Photoshop Elements 3 Tutorial
This is a damaged photo that was carried in a wallet for a couple of decades because it was much beloved. You probably will never be asked to restore a photo with this much damage in your lifetime. This is not the only way to restore a photo, it's just the way that I approached the project. I'm going to Adobe® Photoshop Elements 3® to show you just how powerful this program's tools are but they can be duplicated to a degree in other photo editing programs. And I only had about 10 hours to devote to this project.
My goal was to get a reasonable likeness out of it before it completely falls apart and is lost forever. Also, I wanted to be able to print a fairly clear image in an 8 x 10 size and put old glory in the background on a color transparency layer in a sepia toned finished portrait. The original photo is only about 1-1/2 x 1=3/4 inch in size.
A background in portrait art is a plus on this project, since some very important parts of the main facial features are completely missing from it and will have to be painted in. Be prepared to put in a lot of time on a project like this.
1 First, I scanned the image in at the highest setting my scanner could go which is 1800 ppi, at 400 percent. I immediately saved it as a .psd untouched and backed it up to cd. The original scan was over 100 mb. I did not flatten my layers as I worked so I could have a visual record of the steps I took every few hours for each phase, creating a fresh duplicate layer to work on so I could go back if I messed up horribly without losing hours of work. I also used the undo feature (ctrl + z) a lot.
2 I duplicated the layer, enlarged the photo using zoom and selected the healing brush tool in 'replace' mode. Then started selecting good areas of the background to completely replace the color in most the missing areas. The 'normal' mode of the healing brush will merge the pixels with the missing white areas without completely coloring it in. We'll do a lot of that later to smooth it out.
Changing the size of the brush as needed, I worked on one small area at a time, constantly picking up color and laying it down (keep your left finger on the 'alt' key) concentrating around the head area, counting heavy on the flag layer to cover a lot of background imperfections. I also filled in some of the missing areas on the subject. Looking back, I could have saved a lot of time if I had just cut out the background and replaced it but somewhere along the line I decided to give it a 'painterly' background look showing through the flag, imitating clouds maybe??? It seemed like a better choice to me.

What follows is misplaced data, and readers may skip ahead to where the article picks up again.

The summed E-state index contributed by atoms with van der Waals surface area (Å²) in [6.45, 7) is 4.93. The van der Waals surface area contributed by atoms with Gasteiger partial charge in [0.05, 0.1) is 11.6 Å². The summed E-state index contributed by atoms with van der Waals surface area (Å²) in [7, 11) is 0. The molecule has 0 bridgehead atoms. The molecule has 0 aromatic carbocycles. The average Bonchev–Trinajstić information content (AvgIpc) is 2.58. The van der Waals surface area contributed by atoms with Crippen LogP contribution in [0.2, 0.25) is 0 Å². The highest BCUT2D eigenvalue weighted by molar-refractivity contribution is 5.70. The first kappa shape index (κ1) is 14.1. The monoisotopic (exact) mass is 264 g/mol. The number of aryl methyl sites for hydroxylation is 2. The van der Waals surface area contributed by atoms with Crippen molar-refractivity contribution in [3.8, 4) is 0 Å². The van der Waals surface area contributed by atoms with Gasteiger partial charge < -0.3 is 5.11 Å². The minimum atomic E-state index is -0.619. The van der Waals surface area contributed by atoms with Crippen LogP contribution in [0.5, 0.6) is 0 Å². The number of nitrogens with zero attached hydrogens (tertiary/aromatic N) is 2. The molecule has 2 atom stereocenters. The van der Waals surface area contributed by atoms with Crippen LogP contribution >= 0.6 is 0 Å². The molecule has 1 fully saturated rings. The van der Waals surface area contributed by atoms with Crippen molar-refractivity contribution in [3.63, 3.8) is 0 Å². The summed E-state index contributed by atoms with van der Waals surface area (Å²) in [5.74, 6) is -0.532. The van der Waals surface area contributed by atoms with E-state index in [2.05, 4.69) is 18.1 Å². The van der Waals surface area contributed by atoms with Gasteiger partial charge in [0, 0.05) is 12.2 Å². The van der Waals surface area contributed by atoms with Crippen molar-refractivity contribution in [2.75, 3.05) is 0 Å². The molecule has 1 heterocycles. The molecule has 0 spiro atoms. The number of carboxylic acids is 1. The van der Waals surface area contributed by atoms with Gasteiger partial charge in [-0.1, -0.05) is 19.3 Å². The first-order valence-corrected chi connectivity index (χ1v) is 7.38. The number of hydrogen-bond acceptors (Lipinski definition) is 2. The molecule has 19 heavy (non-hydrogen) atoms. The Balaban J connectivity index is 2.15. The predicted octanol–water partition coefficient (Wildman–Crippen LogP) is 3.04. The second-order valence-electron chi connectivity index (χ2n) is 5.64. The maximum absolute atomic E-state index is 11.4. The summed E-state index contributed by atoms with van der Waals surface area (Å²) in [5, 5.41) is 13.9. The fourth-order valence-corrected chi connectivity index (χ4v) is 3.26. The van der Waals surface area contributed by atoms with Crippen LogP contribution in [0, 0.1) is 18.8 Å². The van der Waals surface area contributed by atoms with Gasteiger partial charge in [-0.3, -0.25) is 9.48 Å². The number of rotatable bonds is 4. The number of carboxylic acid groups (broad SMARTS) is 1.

3 I duplicated the working layer again and began work on the new layer, finishing filling in the remaining white areas and then painting in some shadows trying to reform the missing features. The ear and nose looked fair without a lot of work but I spent a lot of time on trying to get the eye to look right. At this stage, it looks pretty messed up. I also spent a fair amount of time on the uniform scratches and discolored areas of it and I decided to take the background color all the way out to the edges getting rid of the black border.
4 I duplicated the last layer and using the Polygonal Lasso Tool, selected the edges of the subject, inverted my selection (Ctrl+Shift+I) then hit the delete key to remove the background from the layer. Selecting the layer below it, I inserted a new layer for the flag graphic.
5 The flag graphic is inserted between the cutout layer and the top background layer with a transparency of about 50 percent using the Opacity slider from the layers palette. The overall tone of the photo needs adjusting. I'm ready to flatten the layers (Layer - flatten image) then resize it for inkjet printing (Image - resize - image size) adjusting the resolution to 300 pixels/inch.
Using (Enhance - adjust color - color variations) selection, the photo was lightened, color was removed, then readjusted and the contrast was kicked up a notch (Enhance - adjust lighting - brightness/contrast). I cropped the photo changing the document size width and height to 8 x 10 inches. Below shows before and after shots.
Lastly, the restoration is ready to print. I had to adjust the tone of the finished work slightly to get the results I wanted in the print.
Is it perfect? No it's not, I don't do photo restoration for a living, but I'm pleased with the overall results. Being an artist means I'm hesitant to call it done if I think I can improve it given a little more time. Could it use a few more hours of work? Definitely, but the owner of the photo was totally impressed and delighted with the results and not only will carry the new wallet size photo in his wallet laminated, but now has an 8 x 10 proudly displayed on his mantle.
The print shows much sharper detail than it displays on the web as a compressed .jpg. Enlarged photo detail